I think that's about as far as SFDebris is able to get with this one before losing his patience and turning off his brain.  He is REALLY hard on it, and I think, despite the flaws in the script, that he decided to be extremely literal just to punish Kenneth Biller for his bad dialogue.  I get that he has a belief that the Q should be a combative force for good as they were in "Q Who" (or, as I call it, "First Borg!" or Tapestry or All Good Things.  But keep in mind...that was Q we were talking about...not his whole race.  and our Q's fascination with and desire to see good outcomes for humanity fits well with Voyager's premise that he would like to see the Q become more human and less repressive.  When it comes down to it, I don't think this episode ran contrary to the basic character archetype that SFDebris would like to see applied to Q, except that the pre-continuum sexual banter was hackneyed and immature beyond all acceptable levels for someone as advanced as Q.  However, once we GET to the continuum, a literal interpretation is, at best, unfair and uncharitable.  As Q himself explains, the muskets are FIGURATIVE.  So no...the Q have not been reduced to musket-wielding simpletons in southern regalia.  That's just how Janeway was able to understand.

So...we have some really dumb dialogue and a completely illogical faux-sci-fi gibberish to get Voyager's crew into the continuum all of which happens in the real world (the one bound by linearity and human logic).  And I will wholeheartedly agree that this stuff is bad television.  But inside the continuum...the conversation and ideas being expressed once we come to the point are far too good to be cast aside just because you don't like the setting they chose.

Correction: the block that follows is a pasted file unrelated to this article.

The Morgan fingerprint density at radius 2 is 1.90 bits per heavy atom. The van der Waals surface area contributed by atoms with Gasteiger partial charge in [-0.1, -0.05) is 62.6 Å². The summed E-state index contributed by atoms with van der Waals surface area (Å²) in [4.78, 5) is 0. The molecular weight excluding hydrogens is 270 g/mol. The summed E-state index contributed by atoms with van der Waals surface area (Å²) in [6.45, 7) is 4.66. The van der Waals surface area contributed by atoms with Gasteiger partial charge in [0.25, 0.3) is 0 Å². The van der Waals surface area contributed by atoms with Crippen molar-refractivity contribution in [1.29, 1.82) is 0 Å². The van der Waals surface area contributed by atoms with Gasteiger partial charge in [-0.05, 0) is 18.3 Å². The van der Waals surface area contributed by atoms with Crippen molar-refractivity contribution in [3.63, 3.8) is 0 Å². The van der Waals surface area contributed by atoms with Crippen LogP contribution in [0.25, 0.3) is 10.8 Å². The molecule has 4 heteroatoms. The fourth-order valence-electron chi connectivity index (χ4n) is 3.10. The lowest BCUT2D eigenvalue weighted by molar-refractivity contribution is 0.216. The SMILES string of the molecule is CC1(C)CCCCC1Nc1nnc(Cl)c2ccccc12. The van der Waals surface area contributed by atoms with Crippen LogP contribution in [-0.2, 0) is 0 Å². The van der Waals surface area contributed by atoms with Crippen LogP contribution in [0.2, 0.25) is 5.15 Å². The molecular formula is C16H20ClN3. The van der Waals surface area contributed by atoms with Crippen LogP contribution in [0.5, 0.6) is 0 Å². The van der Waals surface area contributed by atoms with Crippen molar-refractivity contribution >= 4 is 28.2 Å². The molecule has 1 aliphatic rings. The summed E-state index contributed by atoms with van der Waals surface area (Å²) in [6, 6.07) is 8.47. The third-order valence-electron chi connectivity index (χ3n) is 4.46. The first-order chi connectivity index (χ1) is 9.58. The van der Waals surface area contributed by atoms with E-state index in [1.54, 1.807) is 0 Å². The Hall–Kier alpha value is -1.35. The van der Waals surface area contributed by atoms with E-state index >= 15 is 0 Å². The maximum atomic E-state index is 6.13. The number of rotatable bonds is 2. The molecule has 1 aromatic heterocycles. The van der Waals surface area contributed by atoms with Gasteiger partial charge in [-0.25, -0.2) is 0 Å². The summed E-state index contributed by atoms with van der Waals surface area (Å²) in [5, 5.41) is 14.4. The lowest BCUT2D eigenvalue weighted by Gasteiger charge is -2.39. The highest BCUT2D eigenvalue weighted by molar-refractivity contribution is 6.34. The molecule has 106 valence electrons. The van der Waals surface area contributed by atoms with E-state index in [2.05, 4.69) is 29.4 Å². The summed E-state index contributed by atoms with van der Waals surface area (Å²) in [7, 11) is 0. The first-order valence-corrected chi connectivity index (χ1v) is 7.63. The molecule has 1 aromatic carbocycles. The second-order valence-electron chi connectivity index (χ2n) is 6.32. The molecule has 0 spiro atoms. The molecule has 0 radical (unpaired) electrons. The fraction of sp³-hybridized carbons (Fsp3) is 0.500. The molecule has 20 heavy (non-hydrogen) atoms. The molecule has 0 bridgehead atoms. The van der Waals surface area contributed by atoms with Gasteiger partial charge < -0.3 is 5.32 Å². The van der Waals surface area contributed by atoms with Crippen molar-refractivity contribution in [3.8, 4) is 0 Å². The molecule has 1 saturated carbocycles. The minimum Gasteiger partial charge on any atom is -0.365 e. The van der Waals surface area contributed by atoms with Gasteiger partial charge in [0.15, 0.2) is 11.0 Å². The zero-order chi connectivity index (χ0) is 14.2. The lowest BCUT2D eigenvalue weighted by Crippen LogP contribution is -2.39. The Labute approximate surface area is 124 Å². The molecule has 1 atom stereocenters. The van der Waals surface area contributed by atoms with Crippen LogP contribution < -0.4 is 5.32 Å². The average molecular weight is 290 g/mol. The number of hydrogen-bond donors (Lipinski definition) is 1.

The Q are struggling with something that is, IMHO, universal and eternal.  The conflict between Utopian ideals (which, by their very definition, call for conformity and stagnation, since once everything is perfect, change must be bad and differences are worse) and the needs of the individual, which begin first and foremost with liberty.  History bears this out - the one thing we're ALL willing to do FREEDOM.  One cannot be free in Utopia, nor can one experience real fulfillment.  If there is any erotic (in the classical sense, not the sexy sense) desire in a man to have new experiences and seek truth, he will grow bored in a conformist society.  So where does that leave the Q?  What is the solution to their conflict?